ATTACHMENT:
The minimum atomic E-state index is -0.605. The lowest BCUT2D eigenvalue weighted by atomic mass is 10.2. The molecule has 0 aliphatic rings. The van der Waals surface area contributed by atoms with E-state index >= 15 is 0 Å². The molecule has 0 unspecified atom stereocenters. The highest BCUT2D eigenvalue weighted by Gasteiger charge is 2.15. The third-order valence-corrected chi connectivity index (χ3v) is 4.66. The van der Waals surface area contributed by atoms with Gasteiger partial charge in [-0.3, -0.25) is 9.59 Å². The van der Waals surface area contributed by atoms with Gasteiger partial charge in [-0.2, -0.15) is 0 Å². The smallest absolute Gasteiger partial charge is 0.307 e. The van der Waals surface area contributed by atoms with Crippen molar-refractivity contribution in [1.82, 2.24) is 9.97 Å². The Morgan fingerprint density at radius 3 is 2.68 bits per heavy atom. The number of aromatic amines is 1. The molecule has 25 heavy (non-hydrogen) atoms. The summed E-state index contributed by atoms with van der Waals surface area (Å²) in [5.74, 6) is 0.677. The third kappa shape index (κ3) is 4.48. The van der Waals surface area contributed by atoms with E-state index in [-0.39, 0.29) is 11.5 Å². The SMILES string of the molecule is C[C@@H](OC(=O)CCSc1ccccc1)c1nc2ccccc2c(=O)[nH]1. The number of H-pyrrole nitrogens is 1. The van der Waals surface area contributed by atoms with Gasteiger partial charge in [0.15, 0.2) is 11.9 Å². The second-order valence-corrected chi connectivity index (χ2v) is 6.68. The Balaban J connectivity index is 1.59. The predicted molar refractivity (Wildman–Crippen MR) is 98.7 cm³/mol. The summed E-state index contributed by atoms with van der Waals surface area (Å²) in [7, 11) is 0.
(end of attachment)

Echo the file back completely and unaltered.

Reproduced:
The minimum atomic E-state index is -0.605. The lowest BCUT2D eigenvalue weighted by atomic mass is 10.2. The molecule has 0 aliphatic rings. The van der Waals surface area contributed by atoms with E-state index >= 15 is 0 Å². The molecule has 0 unspecified atom stereocenters. The highest BCUT2D eigenvalue weighted by Gasteiger charge is 2.15. The third-order valence-corrected chi connectivity index (χ3v) is 4.66. The van der Waals surface area contributed by atoms with Gasteiger partial charge in [-0.3, -0.25) is 9.59 Å². The van der Waals surface area contributed by atoms with Gasteiger partial charge in [-0.2, -0.15) is 0 Å². The smallest absolute Gasteiger partial charge is 0.307 e. The van der Waals surface area contributed by atoms with Crippen molar-refractivity contribution in [1.82, 2.24) is 9.97 Å². The Morgan fingerprint density at radius 3 is 2.68 bits per heavy atom. The number of aromatic amines is 1. The molecule has 25 heavy (non-hydrogen) atoms. The summed E-state index contributed by atoms with van der Waals surface area (Å²) in [5.74, 6) is 0.677. The third kappa shape index (κ3) is 4.48. The van der Waals surface area contributed by atoms with E-state index in [-0.39, 0.29) is 11.5 Å². The SMILES string of the molecule is C[C@@H](OC(=O)CCSc1ccccc1)c1nc2ccccc2c(=O)[nH]1. The number of H-pyrrole nitrogens is 1. The van der Waals surface area contributed by atoms with Gasteiger partial charge in [0.15, 0.2) is 11.9 Å². The second-order valence-corrected chi connectivity index (χ2v) is 6.68. The Balaban J connectivity index is 1.59. The predicted molar refractivity (Wildman–Crippen MR) is 98.7 cm³/mol. The summed E-state index contributed by atoms with van der Waals surface area (Å²) in [7, 11) is 0.